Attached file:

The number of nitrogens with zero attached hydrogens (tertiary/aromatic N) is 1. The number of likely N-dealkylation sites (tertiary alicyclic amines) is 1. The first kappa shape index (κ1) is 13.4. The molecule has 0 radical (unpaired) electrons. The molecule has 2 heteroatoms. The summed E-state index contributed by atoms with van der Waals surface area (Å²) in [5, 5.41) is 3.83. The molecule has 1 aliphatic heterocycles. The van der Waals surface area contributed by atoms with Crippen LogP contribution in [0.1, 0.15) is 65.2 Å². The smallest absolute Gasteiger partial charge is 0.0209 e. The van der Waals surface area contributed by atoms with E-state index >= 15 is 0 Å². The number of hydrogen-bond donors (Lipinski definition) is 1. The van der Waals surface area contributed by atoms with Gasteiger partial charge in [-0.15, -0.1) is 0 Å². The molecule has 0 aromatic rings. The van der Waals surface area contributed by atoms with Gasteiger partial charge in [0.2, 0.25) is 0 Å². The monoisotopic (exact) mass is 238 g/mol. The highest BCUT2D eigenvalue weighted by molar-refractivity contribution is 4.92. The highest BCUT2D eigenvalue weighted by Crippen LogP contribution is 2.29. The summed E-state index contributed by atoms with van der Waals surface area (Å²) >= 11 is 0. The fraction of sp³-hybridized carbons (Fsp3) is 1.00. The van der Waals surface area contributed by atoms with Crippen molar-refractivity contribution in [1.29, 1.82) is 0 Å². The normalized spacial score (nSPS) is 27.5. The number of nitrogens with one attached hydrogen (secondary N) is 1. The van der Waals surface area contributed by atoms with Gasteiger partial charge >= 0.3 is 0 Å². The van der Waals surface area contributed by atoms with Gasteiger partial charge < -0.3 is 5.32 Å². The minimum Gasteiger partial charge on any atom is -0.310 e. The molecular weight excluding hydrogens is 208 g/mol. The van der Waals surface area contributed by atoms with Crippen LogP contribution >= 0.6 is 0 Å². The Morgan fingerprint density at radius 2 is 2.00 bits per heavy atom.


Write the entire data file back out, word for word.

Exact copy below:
The number of nitrogens with zero attached hydrogens (tertiary/aromatic N) is 1. The number of likely N-dealkylation sites (tertiary alicyclic amines) is 1. The first kappa shape index (κ1) is 13.4. The molecule has 0 radical (unpaired) electrons. The molecule has 2 heteroatoms. The summed E-state index contributed by atoms with van der Waals surface area (Å²) in [5, 5.41) is 3.83. The molecule has 1 aliphatic heterocycles. The van der Waals surface area contributed by atoms with Crippen LogP contribution in [0.1, 0.15) is 65.2 Å². The smallest absolute Gasteiger partial charge is 0.0209 e. The van der Waals surface area contributed by atoms with E-state index >= 15 is 0 Å². The number of hydrogen-bond donors (Lipinski definition) is 1. The van der Waals surface area contributed by atoms with Gasteiger partial charge in [-0.15, -0.1) is 0 Å². The molecule has 0 aromatic rings. The van der Waals surface area contributed by atoms with Gasteiger partial charge in [0.2, 0.25) is 0 Å². The monoisotopic (exact) mass is 238 g/mol. The highest BCUT2D eigenvalue weighted by molar-refractivity contribution is 4.92. The highest BCUT2D eigenvalue weighted by Crippen LogP contribution is 2.29. The summed E-state index contributed by atoms with van der Waals surface area (Å²) >= 11 is 0. The fraction of sp³-hybridized carbons (Fsp3) is 1.00. The van der Waals surface area contributed by atoms with Crippen molar-refractivity contribution in [1.29, 1.82) is 0 Å². The normalized spacial score (nSPS) is 27.5. The number of nitrogens with one attached hydrogen (secondary N) is 1. The van der Waals surface area contributed by atoms with Gasteiger partial charge >= 0.3 is 0 Å². The van der Waals surface area contributed by atoms with Gasteiger partial charge < -0.3 is 5.32 Å². The minimum Gasteiger partial charge on any atom is -0.310 e. The molecular weight excluding hydrogens is 208 g/mol. The van der Waals surface area contributed by atoms with Crippen LogP contribution >= 0.6 is 0 Å². The Morgan fingerprint density at radius 2 is 2.00 bits per heavy atom.